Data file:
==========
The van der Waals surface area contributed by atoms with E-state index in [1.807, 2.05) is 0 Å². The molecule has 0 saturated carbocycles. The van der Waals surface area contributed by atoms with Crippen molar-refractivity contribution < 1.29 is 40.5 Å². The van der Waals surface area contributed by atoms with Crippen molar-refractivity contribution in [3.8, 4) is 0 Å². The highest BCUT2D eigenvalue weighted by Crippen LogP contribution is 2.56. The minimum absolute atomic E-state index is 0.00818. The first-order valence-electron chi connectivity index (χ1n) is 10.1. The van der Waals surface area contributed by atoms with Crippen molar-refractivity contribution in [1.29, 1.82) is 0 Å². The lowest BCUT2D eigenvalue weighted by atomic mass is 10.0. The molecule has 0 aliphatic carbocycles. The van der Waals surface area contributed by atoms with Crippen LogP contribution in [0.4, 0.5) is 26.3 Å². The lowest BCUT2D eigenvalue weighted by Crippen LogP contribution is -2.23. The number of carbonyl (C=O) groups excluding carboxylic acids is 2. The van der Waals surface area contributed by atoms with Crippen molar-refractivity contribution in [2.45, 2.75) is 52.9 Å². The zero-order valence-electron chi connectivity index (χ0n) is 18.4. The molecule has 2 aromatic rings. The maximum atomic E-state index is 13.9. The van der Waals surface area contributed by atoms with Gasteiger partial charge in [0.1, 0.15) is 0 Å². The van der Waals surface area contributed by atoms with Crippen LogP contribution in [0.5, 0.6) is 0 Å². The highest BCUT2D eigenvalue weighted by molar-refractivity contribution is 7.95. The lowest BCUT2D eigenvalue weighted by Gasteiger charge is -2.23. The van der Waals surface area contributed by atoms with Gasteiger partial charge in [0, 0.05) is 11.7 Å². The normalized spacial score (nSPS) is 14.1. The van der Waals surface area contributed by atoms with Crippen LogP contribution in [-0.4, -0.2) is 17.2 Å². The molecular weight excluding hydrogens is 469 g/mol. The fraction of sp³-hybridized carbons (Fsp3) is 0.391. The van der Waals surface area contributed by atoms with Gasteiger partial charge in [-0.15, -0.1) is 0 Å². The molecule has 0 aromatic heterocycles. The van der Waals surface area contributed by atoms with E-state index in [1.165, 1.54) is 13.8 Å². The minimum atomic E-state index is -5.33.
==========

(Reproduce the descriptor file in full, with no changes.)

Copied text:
The van der Waals surface area contributed by atoms with E-state index in [1.807, 2.05) is 0 Å². The molecule has 0 saturated carbocycles. The van der Waals surface area contributed by atoms with Crippen molar-refractivity contribution < 1.29 is 40.5 Å². The van der Waals surface area contributed by atoms with Crippen molar-refractivity contribution in [3.8, 4) is 0 Å². The highest BCUT2D eigenvalue weighted by Crippen LogP contribution is 2.56. The minimum absolute atomic E-state index is 0.00818. The first-order valence-electron chi connectivity index (χ1n) is 10.1. The van der Waals surface area contributed by atoms with Crippen molar-refractivity contribution in [1.29, 1.82) is 0 Å². The lowest BCUT2D eigenvalue weighted by atomic mass is 10.0. The molecule has 0 aliphatic carbocycles. The van der Waals surface area contributed by atoms with Crippen LogP contribution in [0.4, 0.5) is 26.3 Å². The lowest BCUT2D eigenvalue weighted by Crippen LogP contribution is -2.23. The number of carbonyl (C=O) groups excluding carboxylic acids is 2. The van der Waals surface area contributed by atoms with Crippen molar-refractivity contribution in [2.45, 2.75) is 52.9 Å². The zero-order valence-electron chi connectivity index (χ0n) is 18.4. The molecule has 2 aromatic rings. The maximum atomic E-state index is 13.9. The van der Waals surface area contributed by atoms with Gasteiger partial charge in [0.1, 0.15) is 0 Å². The van der Waals surface area contributed by atoms with Crippen LogP contribution in [0.5, 0.6) is 0 Å². The highest BCUT2D eigenvalue weighted by molar-refractivity contribution is 7.95. The lowest BCUT2D eigenvalue weighted by Gasteiger charge is -2.23. The van der Waals surface area contributed by atoms with Gasteiger partial charge in [0, 0.05) is 11.7 Å². The normalized spacial score (nSPS) is 14.1. The van der Waals surface area contributed by atoms with Crippen LogP contribution in [-0.4, -0.2) is 17.2 Å². The molecular weight excluding hydrogens is 469 g/mol. The fraction of sp³-hybridized carbons (Fsp3) is 0.391. The van der Waals surface area contributed by atoms with Gasteiger partial charge in [-0.15, -0.1) is 0 Å². The molecule has 0 aromatic heterocycles. The van der Waals surface area contributed by atoms with E-state index in [1.165, 1.54) is 13.8 Å². The minimum atomic E-state index is -5.33.